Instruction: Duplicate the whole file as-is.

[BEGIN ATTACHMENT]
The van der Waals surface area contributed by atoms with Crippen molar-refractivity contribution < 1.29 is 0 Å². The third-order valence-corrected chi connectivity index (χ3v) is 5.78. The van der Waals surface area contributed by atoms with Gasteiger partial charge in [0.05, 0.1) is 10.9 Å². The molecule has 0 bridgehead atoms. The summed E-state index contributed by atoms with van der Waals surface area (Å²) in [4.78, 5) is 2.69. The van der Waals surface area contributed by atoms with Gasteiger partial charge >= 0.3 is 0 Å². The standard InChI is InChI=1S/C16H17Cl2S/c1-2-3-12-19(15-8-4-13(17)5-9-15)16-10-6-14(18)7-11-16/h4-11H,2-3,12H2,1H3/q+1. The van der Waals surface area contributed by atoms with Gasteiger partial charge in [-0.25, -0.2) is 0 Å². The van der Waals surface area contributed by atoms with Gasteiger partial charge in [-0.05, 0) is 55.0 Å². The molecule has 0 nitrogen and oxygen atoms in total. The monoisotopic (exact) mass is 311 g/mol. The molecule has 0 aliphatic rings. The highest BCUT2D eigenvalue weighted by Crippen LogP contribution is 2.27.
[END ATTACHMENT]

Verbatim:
The van der Waals surface area contributed by atoms with Crippen molar-refractivity contribution < 1.29 is 0 Å². The third-order valence-corrected chi connectivity index (χ3v) is 5.78. The van der Waals surface area contributed by atoms with Gasteiger partial charge in [0.05, 0.1) is 10.9 Å². The molecule has 0 bridgehead atoms. The summed E-state index contributed by atoms with van der Waals surface area (Å²) in [4.78, 5) is 2.69. The van der Waals surface area contributed by atoms with Gasteiger partial charge >= 0.3 is 0 Å². The standard InChI is InChI=1S/C16H17Cl2S/c1-2-3-12-19(15-8-4-13(17)5-9-15)16-10-6-14(18)7-11-16/h4-11H,2-3,12H2,1H3/q+1. The van der Waals surface area contributed by atoms with Gasteiger partial charge in [-0.25, -0.2) is 0 Å². The van der Waals surface area contributed by atoms with Gasteiger partial charge in [-0.05, 0) is 55.0 Å². The molecule has 0 nitrogen and oxygen atoms in total. The monoisotopic (exact) mass is 311 g/mol. The molecule has 0 aliphatic rings. The highest BCUT2D eigenvalue weighted by Crippen LogP contribution is 2.27.